Pleural plaques expenses update

In this recent Sheriff Court decision, sanction for the instruction of Senior Counsel was granted in a pleural plaques case.

Robert Burns v Hamilton & Forbes Limited & Ors [2017] SC EDIN 72

Executive summary

In this recent Sheriff Court decision, sanction for the instruction of Senior Counsel was granted in a pleural plaques case.


The Pursuer alleged that he had developed pleural plaques due to exposure to asbestos when he was employed as a joiner in the 1960s and 1970s with the three defenders, and that he was therefore at an increased risk of developing asbestos-related lung cancer, mesothelioma, asbestosis and pleural thickening.

The Pursuer also pled that he was employed by a company by the name of McGhee Murray Limited in the 1970s, a subcontractor of the Third Defenders and, as such, the Third Defenders were therefore liable for any negligent exposure during this period of employment.

A Proof was fixed to proceed on 20 June 2017 and until the stage of the pre-trial meeting on 6 June, the Pursuer had instructed Junior Counsel alone. The pre-trial meeting ended without settlement. By this time, the First and Second Defenders had admitted liability to the Pursuer but the Third Defenders had not.

Following the pre-trial meeting, the Pursuer instructed Senior Counsel to represent him at the Proof. On 15 June, the Third Defenders admitted the Pursuer had developed both the causation of pleural plaques and also a proportion of the period of employment alleged by the Pursuer. A Tender was then lodged on 16 June by all three Defenders and the case settled on 19 June.

A motion was thereafter lodged by the Pursuer seeking sanction for both Junior and Senior Counsel. The motion was opposed by the Defenders who argued it was unreasonable to instruct Senior Counsel and that any experienced Junior Counsel could have dealt with the issues in the case. The Pursuer contended that it was reasonable to have instructed Senior Counsel given the various complexities of the case, such as whether, as a matter of fact and law, the Third Defenders were vicariously liable for any negligent exposure to asbestos by their sub-contractors.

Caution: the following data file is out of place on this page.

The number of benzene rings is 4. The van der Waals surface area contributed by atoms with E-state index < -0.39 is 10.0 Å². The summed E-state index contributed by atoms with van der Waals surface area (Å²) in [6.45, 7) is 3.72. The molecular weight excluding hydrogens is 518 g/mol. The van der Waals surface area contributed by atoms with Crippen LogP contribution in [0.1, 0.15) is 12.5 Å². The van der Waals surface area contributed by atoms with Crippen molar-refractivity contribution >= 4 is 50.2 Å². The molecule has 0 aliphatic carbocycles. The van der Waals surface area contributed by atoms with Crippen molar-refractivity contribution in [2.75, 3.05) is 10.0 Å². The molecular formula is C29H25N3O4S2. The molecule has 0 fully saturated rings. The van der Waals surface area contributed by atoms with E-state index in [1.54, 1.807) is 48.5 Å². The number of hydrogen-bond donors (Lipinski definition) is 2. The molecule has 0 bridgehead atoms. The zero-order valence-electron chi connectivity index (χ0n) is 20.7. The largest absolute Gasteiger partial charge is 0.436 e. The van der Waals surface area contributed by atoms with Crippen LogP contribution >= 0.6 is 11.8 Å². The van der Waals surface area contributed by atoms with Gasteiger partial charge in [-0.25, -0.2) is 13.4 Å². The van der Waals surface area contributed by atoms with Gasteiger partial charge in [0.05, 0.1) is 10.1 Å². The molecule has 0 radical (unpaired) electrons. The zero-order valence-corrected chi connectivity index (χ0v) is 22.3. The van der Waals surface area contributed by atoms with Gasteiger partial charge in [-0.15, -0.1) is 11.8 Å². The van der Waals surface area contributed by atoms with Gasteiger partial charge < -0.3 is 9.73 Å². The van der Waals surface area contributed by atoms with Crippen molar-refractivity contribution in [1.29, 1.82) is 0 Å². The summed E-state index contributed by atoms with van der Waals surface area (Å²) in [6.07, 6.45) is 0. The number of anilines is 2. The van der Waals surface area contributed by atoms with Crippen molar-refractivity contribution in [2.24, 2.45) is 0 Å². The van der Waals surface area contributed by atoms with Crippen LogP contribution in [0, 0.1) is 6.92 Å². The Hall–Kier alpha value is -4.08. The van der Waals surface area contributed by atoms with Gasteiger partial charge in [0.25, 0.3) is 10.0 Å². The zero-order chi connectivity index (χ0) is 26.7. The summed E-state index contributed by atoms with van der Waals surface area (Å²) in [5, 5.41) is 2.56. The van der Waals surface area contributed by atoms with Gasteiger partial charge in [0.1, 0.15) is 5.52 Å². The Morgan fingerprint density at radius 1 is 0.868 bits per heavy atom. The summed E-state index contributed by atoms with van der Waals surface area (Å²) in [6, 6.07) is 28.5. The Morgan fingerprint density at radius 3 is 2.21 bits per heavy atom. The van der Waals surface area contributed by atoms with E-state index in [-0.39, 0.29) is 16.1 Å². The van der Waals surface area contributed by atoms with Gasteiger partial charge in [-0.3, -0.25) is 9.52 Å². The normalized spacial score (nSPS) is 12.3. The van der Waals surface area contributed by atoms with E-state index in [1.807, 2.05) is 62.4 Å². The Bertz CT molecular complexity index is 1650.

Sheriff Braid held that whilst it may well be true that many competent Junior Counsel could have conducted the Proof, that did not necessarily mean that it was unreasonable to grant sanction for the instruction of Senior Counsel. The real question for the Court to determine was whether the issues in dispute merited the employment of Senior Counsel. The Sheriff determined that the issues between the Pursuer and Defenders as a totality were sufficiently complex to merit the use of Senior Counsel and accordingly, in all the circumstances of the case, sanction was granted. The Sheriff did however comment that whilst sanction was granted, this did not mean that it would always be reasonable to grant sanction for Senior Counsel in pleural plaques cases as each case will turn on its own facts and circumstances.

Interestingly, the Sheriff acknowledged that some of the factors which led to the granting of sanction for Senior Counsel were solely attributable to the conduct of the Third Defenders and he therefore fixed a further hearing so that he could be addressed on this point.


This decision does not necessarily mean that there will be an increase in Pursuers seeking to instruct Senior Counsel in every case involving pleural plaques. The Sheriff was very clear that each case will turn on its own facts and circumstances to determine whether the employment of Senior Counsel is reasonable and this case involved an unusual set of circumstances. However, where there are pleural plaques cases which involve issues of sufficient complexity it is clear the Court will be prepared to grant the sanction of employment of Senior Counsel.

To discuss any of the issues in this update, please contact:

Share on Twitter